Who is Croden? The episode never gives us a solid answer, which perhaps is part of its strategy. Cliff DeYoung gives a subtle, slippery performance, playing the character at first in broad strokes and then with very deep, specific emotions. His panic during the killing of the Miradorn proves to be feigned, but its odd that he expresses so little remorse, never for a moment considering the suffering of the dead man’s twin, which makes it hard to swallow his grief over his own family. If it’s all a show to get Odo’s attention, why not at least try to play the victim? With so many enemies on both sides of the wormhole, he never explains how he managed to hide his daughter so well, how he attracted the attention of the Klingons without attracting his own pursuers, or why he would risk angering the brutal Miradorn when what he really needs is an ally. Ironically, if he’d gone straight to Sisko pleading that he had an innocent child hidden from his enemies, Sisko would probably have taken the risk of checking out his story. I have ongoing concerns about how much Sisko lets Quark get away with at this stage – he’s pretty obviously a threat to station security, it’s strongly suggested that he engineered the robbery that got the Miradorn killed and Croden arrested – as well as Sisko’s inconsistent approach to various new neighbors in the Gamma Quadrant.
Quark, at least, has been reliable in his criminal dealings and probably does have a ship lined up for Croden before the killing gets Odo and Sisko involved. The fact that Croden allies with the bartender instead of the Bajorans or Starfleet suggests either a deep distrust of anyone in charge or more sins to hide than he ever confesses. Of course I’m glad the girl gets away safely, and I suppose she’s better off with her father than with no one, and the Vulcans will keep an eye on an impulsive newcomer among them, but it’s impossible to root for someone so shamelessly manipulative and casually brutal. Still, I find it odd that while Dax has concerns about a first contact with a Gamma Quadrant race being centered on the fate of a criminal, Kira thinks Croden should be handed to his planet’s authorities who will probably be grateful since someone like that has likely committed more crimes. I’d expect that someone from the Bajoran resistance, a criminal in the eyes of the Cardassians, might be the first to wonder precisely what sort of background drove a man to come through a wormhole on a ship full of strangers and immediately fall in with thieves and thugs.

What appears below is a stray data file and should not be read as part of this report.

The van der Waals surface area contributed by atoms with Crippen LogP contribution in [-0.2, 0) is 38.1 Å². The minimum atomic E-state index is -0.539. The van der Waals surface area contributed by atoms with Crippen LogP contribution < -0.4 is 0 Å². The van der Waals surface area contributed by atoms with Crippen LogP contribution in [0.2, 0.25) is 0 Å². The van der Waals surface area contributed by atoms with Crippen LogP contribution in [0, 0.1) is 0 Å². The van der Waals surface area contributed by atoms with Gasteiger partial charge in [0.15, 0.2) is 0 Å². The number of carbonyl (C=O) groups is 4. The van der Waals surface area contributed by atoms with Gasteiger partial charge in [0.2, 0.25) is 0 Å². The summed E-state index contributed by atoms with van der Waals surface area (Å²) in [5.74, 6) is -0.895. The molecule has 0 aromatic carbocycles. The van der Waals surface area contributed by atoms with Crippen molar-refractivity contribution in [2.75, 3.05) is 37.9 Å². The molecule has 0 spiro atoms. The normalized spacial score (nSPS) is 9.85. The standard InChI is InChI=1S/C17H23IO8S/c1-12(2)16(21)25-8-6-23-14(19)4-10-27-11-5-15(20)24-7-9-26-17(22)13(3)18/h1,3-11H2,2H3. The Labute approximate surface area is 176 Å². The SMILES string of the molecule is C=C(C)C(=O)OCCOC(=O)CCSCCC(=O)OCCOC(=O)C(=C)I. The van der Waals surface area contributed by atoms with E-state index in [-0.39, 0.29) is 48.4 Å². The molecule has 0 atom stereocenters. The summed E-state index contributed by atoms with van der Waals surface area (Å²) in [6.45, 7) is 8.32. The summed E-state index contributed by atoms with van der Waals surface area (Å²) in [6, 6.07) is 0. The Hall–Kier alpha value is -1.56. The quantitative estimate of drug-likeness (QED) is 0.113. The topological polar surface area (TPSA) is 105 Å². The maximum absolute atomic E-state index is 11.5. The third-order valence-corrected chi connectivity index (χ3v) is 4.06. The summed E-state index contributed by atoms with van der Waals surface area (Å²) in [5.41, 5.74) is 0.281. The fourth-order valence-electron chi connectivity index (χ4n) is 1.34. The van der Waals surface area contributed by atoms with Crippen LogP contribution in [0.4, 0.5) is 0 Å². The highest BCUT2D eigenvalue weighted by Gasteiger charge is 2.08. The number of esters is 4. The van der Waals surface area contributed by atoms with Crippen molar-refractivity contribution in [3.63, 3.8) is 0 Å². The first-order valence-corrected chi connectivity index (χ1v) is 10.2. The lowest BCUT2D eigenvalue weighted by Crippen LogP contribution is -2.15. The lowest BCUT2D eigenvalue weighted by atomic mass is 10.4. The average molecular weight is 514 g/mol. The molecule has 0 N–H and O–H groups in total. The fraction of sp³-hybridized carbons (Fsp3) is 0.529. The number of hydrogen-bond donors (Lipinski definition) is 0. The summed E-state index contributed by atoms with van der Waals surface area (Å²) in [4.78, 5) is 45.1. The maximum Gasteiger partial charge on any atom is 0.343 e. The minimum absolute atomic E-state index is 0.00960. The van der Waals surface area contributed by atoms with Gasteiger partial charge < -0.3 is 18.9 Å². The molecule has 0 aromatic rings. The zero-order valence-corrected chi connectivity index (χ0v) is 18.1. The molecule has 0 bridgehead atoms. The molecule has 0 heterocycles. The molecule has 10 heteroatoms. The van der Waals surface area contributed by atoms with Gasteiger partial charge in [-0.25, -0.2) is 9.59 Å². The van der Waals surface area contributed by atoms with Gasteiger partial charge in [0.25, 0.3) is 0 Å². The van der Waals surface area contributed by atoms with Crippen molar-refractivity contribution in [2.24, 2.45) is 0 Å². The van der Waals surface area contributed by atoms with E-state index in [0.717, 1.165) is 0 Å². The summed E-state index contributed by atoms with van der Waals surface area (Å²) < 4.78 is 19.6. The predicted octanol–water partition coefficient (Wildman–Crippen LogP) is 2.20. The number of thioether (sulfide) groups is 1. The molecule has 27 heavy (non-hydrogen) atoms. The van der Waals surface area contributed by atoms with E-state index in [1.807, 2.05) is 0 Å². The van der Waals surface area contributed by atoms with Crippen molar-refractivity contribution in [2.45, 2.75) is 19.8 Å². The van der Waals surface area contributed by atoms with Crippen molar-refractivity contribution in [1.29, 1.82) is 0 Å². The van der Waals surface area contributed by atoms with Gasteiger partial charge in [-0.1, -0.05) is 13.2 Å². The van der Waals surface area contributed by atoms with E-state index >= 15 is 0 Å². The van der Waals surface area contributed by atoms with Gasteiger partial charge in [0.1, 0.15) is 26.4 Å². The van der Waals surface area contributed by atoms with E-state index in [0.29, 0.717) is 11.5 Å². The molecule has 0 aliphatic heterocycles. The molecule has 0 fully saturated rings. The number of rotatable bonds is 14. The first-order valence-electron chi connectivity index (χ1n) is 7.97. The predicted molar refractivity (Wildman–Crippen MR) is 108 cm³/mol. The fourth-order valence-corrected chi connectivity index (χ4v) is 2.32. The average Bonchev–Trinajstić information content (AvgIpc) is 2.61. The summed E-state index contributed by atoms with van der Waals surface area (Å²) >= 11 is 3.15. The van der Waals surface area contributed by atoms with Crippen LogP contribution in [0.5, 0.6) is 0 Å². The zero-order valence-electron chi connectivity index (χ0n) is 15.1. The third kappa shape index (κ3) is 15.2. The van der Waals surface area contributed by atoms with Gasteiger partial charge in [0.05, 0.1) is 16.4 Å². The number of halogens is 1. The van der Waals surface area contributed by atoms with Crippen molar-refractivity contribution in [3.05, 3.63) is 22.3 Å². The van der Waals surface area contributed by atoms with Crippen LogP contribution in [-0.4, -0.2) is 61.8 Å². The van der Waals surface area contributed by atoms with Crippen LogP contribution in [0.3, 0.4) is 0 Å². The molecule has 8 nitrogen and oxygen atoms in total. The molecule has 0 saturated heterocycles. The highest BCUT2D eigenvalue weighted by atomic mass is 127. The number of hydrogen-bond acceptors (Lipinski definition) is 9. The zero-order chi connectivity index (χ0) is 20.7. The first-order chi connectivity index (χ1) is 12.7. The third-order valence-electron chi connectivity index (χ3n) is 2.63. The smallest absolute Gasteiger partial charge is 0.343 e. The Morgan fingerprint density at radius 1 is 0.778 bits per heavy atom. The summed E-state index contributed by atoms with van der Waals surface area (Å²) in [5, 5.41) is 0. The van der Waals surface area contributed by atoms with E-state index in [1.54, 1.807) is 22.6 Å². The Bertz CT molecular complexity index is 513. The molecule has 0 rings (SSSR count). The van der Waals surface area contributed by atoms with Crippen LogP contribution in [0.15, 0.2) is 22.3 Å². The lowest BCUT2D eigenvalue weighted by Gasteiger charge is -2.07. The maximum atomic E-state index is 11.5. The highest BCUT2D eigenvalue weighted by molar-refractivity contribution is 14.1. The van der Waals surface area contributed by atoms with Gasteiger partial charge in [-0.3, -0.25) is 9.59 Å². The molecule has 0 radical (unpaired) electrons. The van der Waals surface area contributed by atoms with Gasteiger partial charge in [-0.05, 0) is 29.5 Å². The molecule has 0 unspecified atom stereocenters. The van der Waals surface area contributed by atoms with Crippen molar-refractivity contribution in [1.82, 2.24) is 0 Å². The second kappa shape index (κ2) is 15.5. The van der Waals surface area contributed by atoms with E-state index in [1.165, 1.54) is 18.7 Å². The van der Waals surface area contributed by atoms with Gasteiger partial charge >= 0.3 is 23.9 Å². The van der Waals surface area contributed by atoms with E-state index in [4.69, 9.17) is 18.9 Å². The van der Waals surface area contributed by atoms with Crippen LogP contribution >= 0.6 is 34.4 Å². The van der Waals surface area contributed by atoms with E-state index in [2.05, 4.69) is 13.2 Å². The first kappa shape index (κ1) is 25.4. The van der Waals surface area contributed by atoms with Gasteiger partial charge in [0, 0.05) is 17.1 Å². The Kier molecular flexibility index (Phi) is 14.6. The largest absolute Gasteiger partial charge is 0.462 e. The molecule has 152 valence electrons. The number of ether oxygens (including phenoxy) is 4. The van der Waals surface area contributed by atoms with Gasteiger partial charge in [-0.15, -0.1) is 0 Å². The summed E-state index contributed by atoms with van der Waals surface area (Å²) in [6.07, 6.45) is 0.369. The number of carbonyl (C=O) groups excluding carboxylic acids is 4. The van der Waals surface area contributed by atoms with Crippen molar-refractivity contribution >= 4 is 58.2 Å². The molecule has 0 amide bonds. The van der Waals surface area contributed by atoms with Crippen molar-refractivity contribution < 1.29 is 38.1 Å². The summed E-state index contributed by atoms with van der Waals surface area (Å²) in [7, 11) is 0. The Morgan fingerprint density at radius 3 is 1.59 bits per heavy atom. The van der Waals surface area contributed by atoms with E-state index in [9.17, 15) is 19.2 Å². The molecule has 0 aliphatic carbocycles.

I have quibbles about things like the fact that a rock can knock Odo out when a bullet can pass right through him, and the plot is overly busy with loose ends that don’t get tied up – the stolen item that Quark is trying to sell, the aliens expecting an escaped criminal to be returned to their planet, the changelings and the legends about them in the Gamma Quadrant. I’d think Odo would want to know as much as possible – when Croden first learned that name for shapeshifters, whether the stories tell of heroes or mischief-makers or villains, what sorts of families are they rumored to have – but he’s too focused on unraveling the basic question of what Croden was doing on Deep Space Nine and what sort of treatment he deserves after his crimes. The sometimes mocking, distrustful banter on the runabout is reminiscent of Odo’s banter with Quark, and the same sort of trust-via-necessity is forged when Odo realizes that Croden may be his only hope of navigating through the vortex to escape the Miradorn ship, though we’ve seen enough of Quark to know that he deserves a certain level of respect; not so this new alien. In all these early episodes, it’s impossible for the audience (and, indeed, for the writers) to know which of these new characters and species will turn up regularly and which will be forgotten, so while this episode might be a powerful jumping-off point for a conflict with Croden’s planet and a search for changelings, only the latter thread will be picked up and not for quite some time.